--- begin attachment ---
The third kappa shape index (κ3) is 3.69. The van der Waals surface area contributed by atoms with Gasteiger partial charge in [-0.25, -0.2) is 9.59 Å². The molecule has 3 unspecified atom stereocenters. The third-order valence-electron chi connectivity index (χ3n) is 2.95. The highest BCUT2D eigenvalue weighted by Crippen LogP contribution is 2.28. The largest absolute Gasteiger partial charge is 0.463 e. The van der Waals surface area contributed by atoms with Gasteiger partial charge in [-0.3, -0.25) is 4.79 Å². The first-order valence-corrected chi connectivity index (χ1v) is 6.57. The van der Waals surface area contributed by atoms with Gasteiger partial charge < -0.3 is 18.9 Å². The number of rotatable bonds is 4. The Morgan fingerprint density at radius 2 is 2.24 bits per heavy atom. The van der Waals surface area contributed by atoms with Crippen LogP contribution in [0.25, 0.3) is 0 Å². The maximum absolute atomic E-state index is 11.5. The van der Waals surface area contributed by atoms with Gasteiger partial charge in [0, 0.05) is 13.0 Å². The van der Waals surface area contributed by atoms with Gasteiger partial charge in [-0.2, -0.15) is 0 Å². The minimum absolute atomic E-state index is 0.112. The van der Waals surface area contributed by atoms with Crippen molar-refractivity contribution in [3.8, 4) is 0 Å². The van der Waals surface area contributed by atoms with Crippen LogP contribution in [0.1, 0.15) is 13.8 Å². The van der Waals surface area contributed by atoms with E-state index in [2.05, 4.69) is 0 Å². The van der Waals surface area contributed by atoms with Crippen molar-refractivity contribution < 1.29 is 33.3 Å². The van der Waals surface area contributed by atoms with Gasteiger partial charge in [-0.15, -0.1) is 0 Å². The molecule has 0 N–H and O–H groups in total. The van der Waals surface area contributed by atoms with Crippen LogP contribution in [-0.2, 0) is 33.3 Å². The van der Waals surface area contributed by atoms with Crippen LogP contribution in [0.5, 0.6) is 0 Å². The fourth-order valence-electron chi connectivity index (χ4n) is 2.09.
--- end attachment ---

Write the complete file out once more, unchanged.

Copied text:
The third kappa shape index (κ3) is 3.69. The van der Waals surface area contributed by atoms with Gasteiger partial charge in [-0.25, -0.2) is 9.59 Å². The molecule has 3 unspecified atom stereocenters. The third-order valence-electron chi connectivity index (χ3n) is 2.95. The highest BCUT2D eigenvalue weighted by Crippen LogP contribution is 2.28. The largest absolute Gasteiger partial charge is 0.463 e. The van der Waals surface area contributed by atoms with Gasteiger partial charge in [-0.3, -0.25) is 4.79 Å². The first-order valence-corrected chi connectivity index (χ1v) is 6.57. The van der Waals surface area contributed by atoms with Gasteiger partial charge < -0.3 is 18.9 Å². The number of rotatable bonds is 4. The Morgan fingerprint density at radius 2 is 2.24 bits per heavy atom. The van der Waals surface area contributed by atoms with Crippen LogP contribution in [0.25, 0.3) is 0 Å². The maximum absolute atomic E-state index is 11.5. The van der Waals surface area contributed by atoms with Gasteiger partial charge in [0, 0.05) is 13.0 Å². The van der Waals surface area contributed by atoms with Gasteiger partial charge in [-0.2, -0.15) is 0 Å². The minimum absolute atomic E-state index is 0.112. The van der Waals surface area contributed by atoms with Crippen molar-refractivity contribution in [3.8, 4) is 0 Å². The van der Waals surface area contributed by atoms with Crippen LogP contribution in [0.1, 0.15) is 13.8 Å². The van der Waals surface area contributed by atoms with E-state index in [2.05, 4.69) is 0 Å². The van der Waals surface area contributed by atoms with Crippen molar-refractivity contribution < 1.29 is 33.3 Å². The van der Waals surface area contributed by atoms with Gasteiger partial charge in [-0.15, -0.1) is 0 Å². The molecule has 0 N–H and O–H groups in total. The van der Waals surface area contributed by atoms with Crippen LogP contribution in [-0.2, 0) is 33.3 Å². The van der Waals surface area contributed by atoms with Crippen LogP contribution in [0.5, 0.6) is 0 Å². The fourth-order valence-electron chi connectivity index (χ4n) is 2.09.